Making the Grade: Who’s Who, Vol. IX

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“Saturday in the park, I think it was the Fourth of July…” What, too obscure a reference? Fine, let’s get right into it with another visit to 1985 and Who’s Who: The Definitive Directory to the DC Universe. This week: Volume Eye-Ecks, from Garn Daanuth to the Guardians of the Universe. 

Another Cullins and Giordano production starts off this issue, with the Green Lantern symbol providing a backdrop for the usual character interactions and shenanigans.

But the real treat this time is what appears on the inside front cover. A reader from Saskatchewan, Canada, sent in a list of errors he spotted in the first five issues of the series — everything from missing characters on covers to incorrectly stated heights and weights, at one point citing statistics from the purposely nonsensical Ambush Bug series as evidence of DC’s allegedly lackadaisical respect for facts. “Do you guys just make those up as you go or what?” the writer haughtily asks. It’s to the editors’ eternal credit that they didn’t write in big block letters, “WHY, YES, IN FACT WE DO MAKE IT ALL UP, YOU LITTLE PIPSQUEAK!”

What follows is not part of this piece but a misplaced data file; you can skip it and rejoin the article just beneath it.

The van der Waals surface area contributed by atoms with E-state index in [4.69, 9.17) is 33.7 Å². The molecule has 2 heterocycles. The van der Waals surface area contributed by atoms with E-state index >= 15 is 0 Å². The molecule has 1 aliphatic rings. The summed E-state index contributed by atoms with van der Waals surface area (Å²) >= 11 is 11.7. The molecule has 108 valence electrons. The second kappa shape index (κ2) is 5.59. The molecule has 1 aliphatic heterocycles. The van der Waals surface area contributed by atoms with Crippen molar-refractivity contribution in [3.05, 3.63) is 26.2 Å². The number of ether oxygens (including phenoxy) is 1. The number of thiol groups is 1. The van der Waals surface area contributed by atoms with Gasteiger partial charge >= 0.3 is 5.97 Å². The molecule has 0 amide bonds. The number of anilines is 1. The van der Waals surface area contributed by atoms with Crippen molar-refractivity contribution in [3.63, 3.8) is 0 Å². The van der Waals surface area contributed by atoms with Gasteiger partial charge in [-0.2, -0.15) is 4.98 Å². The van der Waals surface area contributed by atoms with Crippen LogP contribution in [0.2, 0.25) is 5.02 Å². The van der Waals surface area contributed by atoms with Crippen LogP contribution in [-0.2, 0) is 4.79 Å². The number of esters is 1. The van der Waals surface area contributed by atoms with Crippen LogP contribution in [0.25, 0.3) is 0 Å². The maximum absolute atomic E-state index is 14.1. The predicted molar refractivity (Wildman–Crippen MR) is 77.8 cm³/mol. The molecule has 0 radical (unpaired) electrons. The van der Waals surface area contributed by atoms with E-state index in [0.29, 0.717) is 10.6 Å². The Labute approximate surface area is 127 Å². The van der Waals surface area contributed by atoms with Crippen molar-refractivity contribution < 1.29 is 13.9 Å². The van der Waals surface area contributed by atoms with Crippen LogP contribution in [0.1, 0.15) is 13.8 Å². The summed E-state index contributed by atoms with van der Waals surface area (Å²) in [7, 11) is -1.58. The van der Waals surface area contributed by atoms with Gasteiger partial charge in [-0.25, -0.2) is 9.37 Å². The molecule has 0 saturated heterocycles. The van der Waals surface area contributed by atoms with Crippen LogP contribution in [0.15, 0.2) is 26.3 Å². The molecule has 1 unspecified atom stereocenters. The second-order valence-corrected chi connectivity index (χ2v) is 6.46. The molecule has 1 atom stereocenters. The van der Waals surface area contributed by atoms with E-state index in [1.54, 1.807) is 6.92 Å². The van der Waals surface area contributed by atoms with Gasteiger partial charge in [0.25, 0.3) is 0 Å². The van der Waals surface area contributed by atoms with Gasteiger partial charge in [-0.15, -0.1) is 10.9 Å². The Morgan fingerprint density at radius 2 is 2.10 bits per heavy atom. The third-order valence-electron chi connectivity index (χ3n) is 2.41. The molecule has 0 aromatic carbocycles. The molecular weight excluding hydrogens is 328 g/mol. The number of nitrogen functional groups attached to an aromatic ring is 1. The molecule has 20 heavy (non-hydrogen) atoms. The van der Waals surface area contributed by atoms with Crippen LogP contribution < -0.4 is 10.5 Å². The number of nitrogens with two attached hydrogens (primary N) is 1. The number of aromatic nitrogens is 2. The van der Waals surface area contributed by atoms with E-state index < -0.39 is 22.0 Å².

Onward! 

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Garn Daanuth

First, I will observe that I can’t hear this guy’s name and not immediately think of Duluth, Minnesota. There’s absolutely no reason why you need to know that. Second, he’s the big baddie from Arion, Lord of Atlantis, and he brings all the standard evil magic-guy tropes with him: scarred visage, estranged good-guy brother, seeking power for power’s sake, flamboyant wardrobe choices, mommy issues, you name it. I will note, however, his drawing shows him built like Arnold Schwarzenegger’s albino half-brother, even though his entry notes he preferred to use his “mystical powers in battle rather than engaging in hand-to-hand combat.” You ever get the feeling comic artists sometimes over-project? C-

Gemworld